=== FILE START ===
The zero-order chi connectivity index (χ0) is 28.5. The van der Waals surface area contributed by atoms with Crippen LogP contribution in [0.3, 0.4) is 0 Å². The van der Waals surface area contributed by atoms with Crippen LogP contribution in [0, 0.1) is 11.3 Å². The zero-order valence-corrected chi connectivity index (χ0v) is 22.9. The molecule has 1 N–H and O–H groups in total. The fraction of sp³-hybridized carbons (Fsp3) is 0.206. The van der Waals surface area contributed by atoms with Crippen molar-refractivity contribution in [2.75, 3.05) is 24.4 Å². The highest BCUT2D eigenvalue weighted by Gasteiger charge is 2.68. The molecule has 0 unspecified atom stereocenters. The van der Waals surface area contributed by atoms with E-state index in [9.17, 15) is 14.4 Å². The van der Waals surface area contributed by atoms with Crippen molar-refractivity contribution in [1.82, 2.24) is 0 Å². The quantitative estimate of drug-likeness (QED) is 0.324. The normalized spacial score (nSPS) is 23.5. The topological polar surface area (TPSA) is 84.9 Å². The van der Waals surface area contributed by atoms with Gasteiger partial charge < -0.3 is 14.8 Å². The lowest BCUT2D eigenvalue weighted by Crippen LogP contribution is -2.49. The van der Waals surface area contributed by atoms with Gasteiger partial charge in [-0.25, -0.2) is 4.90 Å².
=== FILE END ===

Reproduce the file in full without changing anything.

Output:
The zero-order chi connectivity index (χ0) is 28.5. The van der Waals surface area contributed by atoms with Crippen LogP contribution in [0.3, 0.4) is 0 Å². The van der Waals surface area contributed by atoms with Crippen LogP contribution in [0, 0.1) is 11.3 Å². The zero-order valence-corrected chi connectivity index (χ0v) is 22.9. The molecule has 1 N–H and O–H groups in total. The fraction of sp³-hybridized carbons (Fsp3) is 0.206. The van der Waals surface area contributed by atoms with Crippen molar-refractivity contribution in [2.75, 3.05) is 24.4 Å². The highest BCUT2D eigenvalue weighted by Gasteiger charge is 2.68. The molecule has 0 unspecified atom stereocenters. The van der Waals surface area contributed by atoms with E-state index in [9.17, 15) is 14.4 Å². The van der Waals surface area contributed by atoms with Crippen molar-refractivity contribution in [1.82, 2.24) is 0 Å². The quantitative estimate of drug-likeness (QED) is 0.324. The normalized spacial score (nSPS) is 23.5. The topological polar surface area (TPSA) is 84.9 Å². The van der Waals surface area contributed by atoms with Gasteiger partial charge < -0.3 is 14.8 Å². The lowest BCUT2D eigenvalue weighted by Crippen LogP contribution is -2.49. The van der Waals surface area contributed by atoms with Gasteiger partial charge in [-0.25, -0.2) is 4.90 Å².